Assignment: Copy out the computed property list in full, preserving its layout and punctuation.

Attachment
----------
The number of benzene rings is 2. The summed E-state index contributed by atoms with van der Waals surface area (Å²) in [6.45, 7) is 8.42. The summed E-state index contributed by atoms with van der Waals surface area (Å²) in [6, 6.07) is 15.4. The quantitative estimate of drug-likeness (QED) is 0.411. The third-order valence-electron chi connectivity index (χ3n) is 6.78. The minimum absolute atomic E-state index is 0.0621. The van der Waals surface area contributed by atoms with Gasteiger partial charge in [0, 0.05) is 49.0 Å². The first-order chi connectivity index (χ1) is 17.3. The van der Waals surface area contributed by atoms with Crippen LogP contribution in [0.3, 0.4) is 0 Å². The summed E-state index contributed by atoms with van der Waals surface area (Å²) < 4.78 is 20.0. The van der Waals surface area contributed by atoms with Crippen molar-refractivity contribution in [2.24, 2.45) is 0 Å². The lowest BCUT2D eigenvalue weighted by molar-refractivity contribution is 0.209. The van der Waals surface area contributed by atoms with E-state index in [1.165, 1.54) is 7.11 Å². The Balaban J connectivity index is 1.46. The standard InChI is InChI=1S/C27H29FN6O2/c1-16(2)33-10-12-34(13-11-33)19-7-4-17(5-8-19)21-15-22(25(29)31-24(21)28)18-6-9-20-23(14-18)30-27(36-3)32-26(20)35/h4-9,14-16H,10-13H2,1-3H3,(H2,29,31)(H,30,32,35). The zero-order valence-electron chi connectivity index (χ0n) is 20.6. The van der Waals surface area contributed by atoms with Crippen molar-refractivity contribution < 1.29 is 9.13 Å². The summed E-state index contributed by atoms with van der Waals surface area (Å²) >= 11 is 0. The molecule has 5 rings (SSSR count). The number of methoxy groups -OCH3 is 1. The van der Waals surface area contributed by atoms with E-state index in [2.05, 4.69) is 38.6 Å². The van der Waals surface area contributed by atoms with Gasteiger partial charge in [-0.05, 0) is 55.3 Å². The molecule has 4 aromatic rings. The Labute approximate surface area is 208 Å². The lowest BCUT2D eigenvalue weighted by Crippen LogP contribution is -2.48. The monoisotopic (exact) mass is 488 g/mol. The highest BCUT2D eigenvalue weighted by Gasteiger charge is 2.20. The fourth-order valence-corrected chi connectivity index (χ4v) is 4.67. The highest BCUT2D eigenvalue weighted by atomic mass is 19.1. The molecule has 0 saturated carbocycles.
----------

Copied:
The number of benzene rings is 2. The summed E-state index contributed by atoms with van der Waals surface area (Å²) in [6.45, 7) is 8.42. The summed E-state index contributed by atoms with van der Waals surface area (Å²) in [6, 6.07) is 15.4. The quantitative estimate of drug-likeness (QED) is 0.411. The third-order valence-electron chi connectivity index (χ3n) is 6.78. The minimum absolute atomic E-state index is 0.0621. The van der Waals surface area contributed by atoms with Gasteiger partial charge in [0, 0.05) is 49.0 Å². The first-order chi connectivity index (χ1) is 17.3. The van der Waals surface area contributed by atoms with Crippen LogP contribution in [0.3, 0.4) is 0 Å². The summed E-state index contributed by atoms with van der Waals surface area (Å²) < 4.78 is 20.0. The van der Waals surface area contributed by atoms with Crippen molar-refractivity contribution in [2.24, 2.45) is 0 Å². The lowest BCUT2D eigenvalue weighted by molar-refractivity contribution is 0.209. The van der Waals surface area contributed by atoms with E-state index in [1.165, 1.54) is 7.11 Å². The Balaban J connectivity index is 1.46. The standard InChI is InChI=1S/C27H29FN6O2/c1-16(2)33-10-12-34(13-11-33)19-7-4-17(5-8-19)21-15-22(25(29)31-24(21)28)18-6-9-20-23(14-18)30-27(36-3)32-26(20)35/h4-9,14-16H,10-13H2,1-3H3,(H2,29,31)(H,30,32,35). The zero-order valence-electron chi connectivity index (χ0n) is 20.6. The van der Waals surface area contributed by atoms with Crippen molar-refractivity contribution < 1.29 is 9.13 Å². The summed E-state index contributed by atoms with van der Waals surface area (Å²) >= 11 is 0. The molecule has 5 rings (SSSR count). The number of methoxy groups -OCH3 is 1. The van der Waals surface area contributed by atoms with E-state index in [2.05, 4.69) is 38.6 Å². The van der Waals surface area contributed by atoms with Gasteiger partial charge in [-0.05, 0) is 55.3 Å². The molecule has 4 aromatic rings. The Labute approximate surface area is 208 Å². The lowest BCUT2D eigenvalue weighted by Crippen LogP contribution is -2.48. The monoisotopic (exact) mass is 488 g/mol. The highest BCUT2D eigenvalue weighted by Gasteiger charge is 2.20. The fourth-order valence-corrected chi connectivity index (χ4v) is 4.67. The highest BCUT2D eigenvalue weighted by atomic mass is 19.1. The molecule has 0 saturated carbocycles.